Johnny Karam, Managing Director & Vice President of International Emerging Region at Veritas Technologies discusses key predictions for the year 2024, notably the anticipated rise of end-to-end AI-powered autonomous ransomware attacks and a shift towards targeted cell-level data corruption.
UAE businesses are at the forefront of adopting emerging technologies such as Artificial Intelligence (AI), to bolster cyber resiliency, according to our research. This is testament to the UAE government’s commitment to making Dubai the digital economy capital of the world and the global leader in AI by 2031, backed by the UAE Digital Economy Strategy and the UAE Strategy for Artificial Intelligence. At the same time, AI is advancing at a rate faster than many organisations can keep up with. It is also being rapidly exploited by cybercriminals to increase the frequency and sophistication of new forms of attack.
With a heightened emphasis on investment in talent and technology, UAE businesses are expressing confidence in their ability to maintain security. However, over half (57%) still perceive themselves as ‘at risk’ amid growing data security threats. In a world filled with escalating external threats and risks, vigilance and strategic investments are crucial for ensuring a resilient future. With that, here are some of the key trends we foresee in the year ahead.
- The rise of end-to-end AI-powered autonomous ransomware attacks will create new cybersecurity challenges for businesses: In the past two years, 73% of UAE organisations that we surveyed fell victim to successful ransomware attacks where hackers breached their systems. Cyberattacks will only continue to rise in frequency and sophistication as threat actors continue to exploit advances in AI. Already, tools like WormGPT make it easy for attackers to improve their social engineering with AI-generated phishing emails that are more convincing than those we’ve previously become wise to. In 2024, cybercriminals will fully embrace AI, initiating the era of autonomous ransomware attacks. These attacks will commence with robocall-like automation and progress to AI-driven target identification, breach execution, victim extortion, and ransom collection, all achieved with remarkable efficiency and minimal human interaction.
- Ransomware will evolve with targeted cell-level data corruption attacks: Data protection budgets in the UAE have increased by a third over the last 12 months, and the average UAE company also added around 15 staff members to its data protection and security teams. As organisations become better prepared to recover from ransomware attacks without paying ransoms, cybercriminals will be forced to continue evolving. In 2024, we expect hackers to turn to targeted cell-level data corruption attacks—code secretly implanted deep within a victim’s database that lies in wait to covertly alter or corrupt specific but undisclosed data if the target refuses to pay a ransom. The real danger is that victims will not know what data, if any, has been altered or corrupted until after the repercussions set in, effectively rendering all their data untrustworthy. The only solution is maintaining secure, verified copies of data that organisations are 100% certain are uncorrupted and can be rapidly restored.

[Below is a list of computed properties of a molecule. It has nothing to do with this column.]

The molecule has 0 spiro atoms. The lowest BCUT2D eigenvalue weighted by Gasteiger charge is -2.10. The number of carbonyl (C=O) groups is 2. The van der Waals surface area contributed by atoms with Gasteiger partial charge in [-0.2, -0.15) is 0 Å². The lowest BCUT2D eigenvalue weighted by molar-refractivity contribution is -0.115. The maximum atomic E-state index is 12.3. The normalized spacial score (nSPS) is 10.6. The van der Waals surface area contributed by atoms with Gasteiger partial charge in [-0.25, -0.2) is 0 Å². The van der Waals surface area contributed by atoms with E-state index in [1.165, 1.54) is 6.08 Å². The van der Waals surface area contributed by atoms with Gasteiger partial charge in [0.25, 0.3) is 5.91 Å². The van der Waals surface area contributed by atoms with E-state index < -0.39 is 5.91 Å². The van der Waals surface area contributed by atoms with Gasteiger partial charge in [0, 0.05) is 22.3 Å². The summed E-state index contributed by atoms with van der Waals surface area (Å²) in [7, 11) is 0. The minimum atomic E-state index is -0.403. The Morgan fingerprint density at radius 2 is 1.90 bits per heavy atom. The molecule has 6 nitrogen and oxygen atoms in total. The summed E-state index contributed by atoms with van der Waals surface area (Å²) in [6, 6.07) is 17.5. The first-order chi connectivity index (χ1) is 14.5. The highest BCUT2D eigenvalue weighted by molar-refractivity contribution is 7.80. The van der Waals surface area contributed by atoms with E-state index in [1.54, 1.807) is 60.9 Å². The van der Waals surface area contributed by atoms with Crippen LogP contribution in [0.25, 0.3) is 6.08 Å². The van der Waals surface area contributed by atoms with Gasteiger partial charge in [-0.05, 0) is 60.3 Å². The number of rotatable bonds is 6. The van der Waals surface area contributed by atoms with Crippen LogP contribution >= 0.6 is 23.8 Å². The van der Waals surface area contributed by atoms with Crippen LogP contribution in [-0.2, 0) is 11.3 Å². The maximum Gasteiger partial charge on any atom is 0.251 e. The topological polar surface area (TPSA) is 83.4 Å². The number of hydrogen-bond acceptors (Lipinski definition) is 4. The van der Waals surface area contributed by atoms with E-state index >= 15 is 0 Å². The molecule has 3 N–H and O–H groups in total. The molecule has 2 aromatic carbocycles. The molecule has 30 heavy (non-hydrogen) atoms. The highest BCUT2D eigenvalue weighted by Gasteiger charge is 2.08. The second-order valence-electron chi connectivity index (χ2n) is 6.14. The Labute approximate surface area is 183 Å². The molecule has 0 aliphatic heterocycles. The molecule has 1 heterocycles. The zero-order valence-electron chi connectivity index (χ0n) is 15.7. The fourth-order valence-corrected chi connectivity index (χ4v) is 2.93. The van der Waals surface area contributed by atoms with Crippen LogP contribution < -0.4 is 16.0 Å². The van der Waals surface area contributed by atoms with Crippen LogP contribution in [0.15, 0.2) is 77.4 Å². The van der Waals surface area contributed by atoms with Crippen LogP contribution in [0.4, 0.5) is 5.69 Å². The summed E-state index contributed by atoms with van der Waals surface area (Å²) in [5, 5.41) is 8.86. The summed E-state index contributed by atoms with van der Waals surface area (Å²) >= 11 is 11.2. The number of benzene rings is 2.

- Autonomous data protection will combat hackers with no intervention required from organisations: According to our research, more than three-quarters (77%) of UAE organisations are turning to AI to boost their cyber resiliency. Given AI’s dual nature as a force for both good and bad, the question going forward will be whether organisations’ AI-powered protection can evolve faster than hackers’ AI-powered attacks. In 2024, a significant aspect of this evolution will be the emergence of AI-driven autonomous adaptive data protection. AI tools will be able to continuously monitor for changes in behavioural patterns to see if users might have been compromised. If the AI detects suspicious activity, it can alert the Security Operation Center (SOC), and it can initiate automated recovery processes to take immediate action to isolate backups with malware, ultimately minimising the impact of a successful attack.
- Generative AI-focused data compliance regulations will be formed: For all its potential use cases, AI can pose huge risks to businesses due to its security vulnerabilities. Organisations who fail to put proper guardrails in place to stop employees from potentially breaching existing privacy regulations through the inappropriate use of generative AI tools are likely to face significant consequences. Over the past 12 months, our research revealed that 43% of organisations in the UAE have been penalised for compliance breaches, with an average fine of $178,000. Many regulatory bodies are currently focused on how existing data privacy laws apply to generative AI. However, as the technology continues to evolve, legislation created specifically for generative AI will be created in 2024, that will apply rules directly to these tools and the data used to train them.
The year ahead will be pivotal time for organisations. Advances in AI technologies will open doors that were previously considered unimaginable; at the same time, they will enable the cyber threat landscape to evolve into new realms. Those who embrace emerging technologies to drive innovation and strengthen their security posture whilst building policies and guardrails for compliant usage, are the ones who will flourish in 2024.